A South Korean lawmaker said North Korean hackers stole warship blueprints from the database of shipbuilding giant Daewoo Shipbuilding & Marine Engineering (DSME).
Opposition party politician Kyung Dae-soo said the hack occurred in April last year and that North Korea obtained around 40,000 documents, including 60 classified military files.
Kyung, who was briefed on a South Korean Ministry of Defense investigation into North Korean cybercrime, believes it is highly likely that blueprints for military vessels—including submarines and an Aegis-class warship—were among the stolen files.
“We are almost 100 percent certain that North Korean hackers were behind the hacking and stole the company’s sensitive documents,” he told Reuters.
Kyung said the method used by the hackers was similar to other attacks attributed to North Korea.
Earlier this month it emerged that North Korean hackers stole a cache of secret U.S.-South Korean military files, including plans to take down Pyongyang’s leadership last September.
In 2016, South Korean authorities discovered a massive cyber attack targeting 160 South Korean firms and government agencies in which North Korean hackers accessed blueprints related to the wings of F-15 fighters among other defense-related material.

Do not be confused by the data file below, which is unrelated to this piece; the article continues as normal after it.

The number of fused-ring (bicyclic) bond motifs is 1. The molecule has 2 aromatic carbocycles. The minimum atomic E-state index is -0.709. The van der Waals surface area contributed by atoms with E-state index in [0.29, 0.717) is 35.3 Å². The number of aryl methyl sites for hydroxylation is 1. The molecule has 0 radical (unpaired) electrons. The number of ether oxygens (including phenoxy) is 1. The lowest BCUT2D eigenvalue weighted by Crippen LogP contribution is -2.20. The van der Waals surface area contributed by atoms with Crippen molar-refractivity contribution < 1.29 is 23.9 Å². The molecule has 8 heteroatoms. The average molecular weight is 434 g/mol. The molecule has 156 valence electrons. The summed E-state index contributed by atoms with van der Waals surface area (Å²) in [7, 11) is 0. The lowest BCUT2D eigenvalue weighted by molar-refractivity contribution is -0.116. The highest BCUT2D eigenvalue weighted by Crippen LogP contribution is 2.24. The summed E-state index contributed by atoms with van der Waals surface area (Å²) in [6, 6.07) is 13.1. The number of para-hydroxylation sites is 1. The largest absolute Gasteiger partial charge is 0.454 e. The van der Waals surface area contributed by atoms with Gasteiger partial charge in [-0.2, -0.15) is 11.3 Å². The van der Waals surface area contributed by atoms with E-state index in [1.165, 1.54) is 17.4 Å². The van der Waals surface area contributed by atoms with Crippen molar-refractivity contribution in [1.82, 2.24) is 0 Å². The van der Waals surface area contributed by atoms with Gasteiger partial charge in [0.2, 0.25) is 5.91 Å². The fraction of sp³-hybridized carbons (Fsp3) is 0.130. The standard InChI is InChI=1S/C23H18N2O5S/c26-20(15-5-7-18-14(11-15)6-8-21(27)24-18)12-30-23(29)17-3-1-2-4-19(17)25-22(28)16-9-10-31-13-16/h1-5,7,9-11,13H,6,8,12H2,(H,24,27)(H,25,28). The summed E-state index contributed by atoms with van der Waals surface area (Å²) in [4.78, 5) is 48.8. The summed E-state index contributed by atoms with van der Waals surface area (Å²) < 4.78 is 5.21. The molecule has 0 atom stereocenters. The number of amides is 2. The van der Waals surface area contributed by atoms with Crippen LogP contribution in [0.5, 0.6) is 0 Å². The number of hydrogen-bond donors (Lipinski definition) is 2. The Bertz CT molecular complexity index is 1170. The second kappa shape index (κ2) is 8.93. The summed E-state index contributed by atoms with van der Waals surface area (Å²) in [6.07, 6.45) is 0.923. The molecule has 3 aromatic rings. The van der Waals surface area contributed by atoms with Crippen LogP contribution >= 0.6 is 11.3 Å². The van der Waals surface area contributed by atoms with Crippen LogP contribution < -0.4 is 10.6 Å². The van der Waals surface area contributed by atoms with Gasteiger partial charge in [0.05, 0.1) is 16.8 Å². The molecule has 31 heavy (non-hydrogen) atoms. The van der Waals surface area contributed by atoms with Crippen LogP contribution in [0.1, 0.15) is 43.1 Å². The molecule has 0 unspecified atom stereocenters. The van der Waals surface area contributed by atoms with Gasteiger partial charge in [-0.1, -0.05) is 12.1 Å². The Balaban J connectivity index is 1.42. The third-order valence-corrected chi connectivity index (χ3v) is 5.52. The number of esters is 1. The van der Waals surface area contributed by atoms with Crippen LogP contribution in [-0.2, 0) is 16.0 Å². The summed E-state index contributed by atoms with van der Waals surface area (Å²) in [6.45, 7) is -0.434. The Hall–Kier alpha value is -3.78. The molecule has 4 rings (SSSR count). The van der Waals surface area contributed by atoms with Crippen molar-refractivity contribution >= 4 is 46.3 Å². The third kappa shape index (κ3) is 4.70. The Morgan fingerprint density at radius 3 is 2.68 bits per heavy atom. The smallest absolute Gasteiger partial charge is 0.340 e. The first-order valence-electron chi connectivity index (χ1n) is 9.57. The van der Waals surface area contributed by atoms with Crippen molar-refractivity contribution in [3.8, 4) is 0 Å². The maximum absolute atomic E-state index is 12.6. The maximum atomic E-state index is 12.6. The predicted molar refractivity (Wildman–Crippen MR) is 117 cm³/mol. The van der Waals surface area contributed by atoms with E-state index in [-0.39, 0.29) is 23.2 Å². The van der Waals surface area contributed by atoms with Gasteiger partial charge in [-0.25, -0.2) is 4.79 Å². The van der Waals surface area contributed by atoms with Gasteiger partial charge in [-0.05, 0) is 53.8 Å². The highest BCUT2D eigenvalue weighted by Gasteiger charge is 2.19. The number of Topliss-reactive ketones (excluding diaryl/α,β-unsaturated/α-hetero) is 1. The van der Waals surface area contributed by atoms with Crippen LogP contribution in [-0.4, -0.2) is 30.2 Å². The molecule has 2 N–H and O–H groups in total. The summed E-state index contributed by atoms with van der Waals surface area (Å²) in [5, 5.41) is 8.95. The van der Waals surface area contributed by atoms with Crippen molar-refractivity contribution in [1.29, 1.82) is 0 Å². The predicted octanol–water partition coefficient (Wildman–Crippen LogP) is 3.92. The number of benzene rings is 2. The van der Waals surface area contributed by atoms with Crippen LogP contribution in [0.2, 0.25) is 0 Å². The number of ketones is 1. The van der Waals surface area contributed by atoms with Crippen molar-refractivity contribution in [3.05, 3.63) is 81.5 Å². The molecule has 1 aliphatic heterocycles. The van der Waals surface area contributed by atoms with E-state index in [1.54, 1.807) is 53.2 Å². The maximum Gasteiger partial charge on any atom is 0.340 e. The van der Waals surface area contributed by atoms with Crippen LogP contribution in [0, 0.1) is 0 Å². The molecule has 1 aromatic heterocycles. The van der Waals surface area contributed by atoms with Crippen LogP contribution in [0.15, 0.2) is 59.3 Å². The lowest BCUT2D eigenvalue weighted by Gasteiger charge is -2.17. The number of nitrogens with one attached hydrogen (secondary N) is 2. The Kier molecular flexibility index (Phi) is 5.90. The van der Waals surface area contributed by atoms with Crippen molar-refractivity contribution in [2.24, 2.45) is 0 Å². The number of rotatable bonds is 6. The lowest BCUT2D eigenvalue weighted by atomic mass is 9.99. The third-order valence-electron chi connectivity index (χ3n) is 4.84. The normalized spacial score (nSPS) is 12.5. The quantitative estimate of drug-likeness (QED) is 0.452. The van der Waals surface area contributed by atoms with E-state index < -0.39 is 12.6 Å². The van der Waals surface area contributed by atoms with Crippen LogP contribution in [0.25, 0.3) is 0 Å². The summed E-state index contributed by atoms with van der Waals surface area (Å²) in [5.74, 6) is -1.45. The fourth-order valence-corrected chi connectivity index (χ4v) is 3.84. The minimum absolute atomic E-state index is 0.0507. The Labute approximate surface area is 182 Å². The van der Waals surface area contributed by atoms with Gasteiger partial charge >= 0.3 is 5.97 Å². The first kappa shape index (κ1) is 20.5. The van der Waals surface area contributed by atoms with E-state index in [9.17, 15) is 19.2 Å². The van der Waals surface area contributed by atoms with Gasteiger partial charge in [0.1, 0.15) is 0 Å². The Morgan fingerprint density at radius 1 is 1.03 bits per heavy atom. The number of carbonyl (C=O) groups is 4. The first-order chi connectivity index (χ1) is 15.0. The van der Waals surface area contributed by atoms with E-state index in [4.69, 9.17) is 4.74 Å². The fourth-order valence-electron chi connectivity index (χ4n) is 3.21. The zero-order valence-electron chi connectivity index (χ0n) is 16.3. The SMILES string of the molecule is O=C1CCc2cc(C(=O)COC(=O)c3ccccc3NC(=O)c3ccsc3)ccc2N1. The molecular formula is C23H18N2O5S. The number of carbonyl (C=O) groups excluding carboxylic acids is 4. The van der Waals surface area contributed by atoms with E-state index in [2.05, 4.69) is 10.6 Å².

Pyongyang typically ignores or denies allegations of cybercrime but it is no secret that North Korea has trained a group of elite hackers. According to a recent report by cyber-security firm BAE Systems, the hackers have also targeted banks in Taiwan and Bangladesh.
British authorities said they were “as sure as possible” North Korea was behind the global Wannacry ransomware attack, which infected the country’s public healthcare service provider NHS as well as 300,000 other computers in 150 countries in May, the BBC reported.
A spokesperson for the North’s Korea-Europe Association strongly denied the British accusations:
“The moves of the UK government to doggedly associate the DPRK with the cyberattack cannot be interpreted in any other way than a wicked attempt to lure the international community into harboring greater mistrust of the DPRK,” the spokesperson was quoted as saying in an article published Monday in the state-controlled news agency KCNA, referring to North Korea by its official name, the Democratic People’s Republic of Korea (DPRK).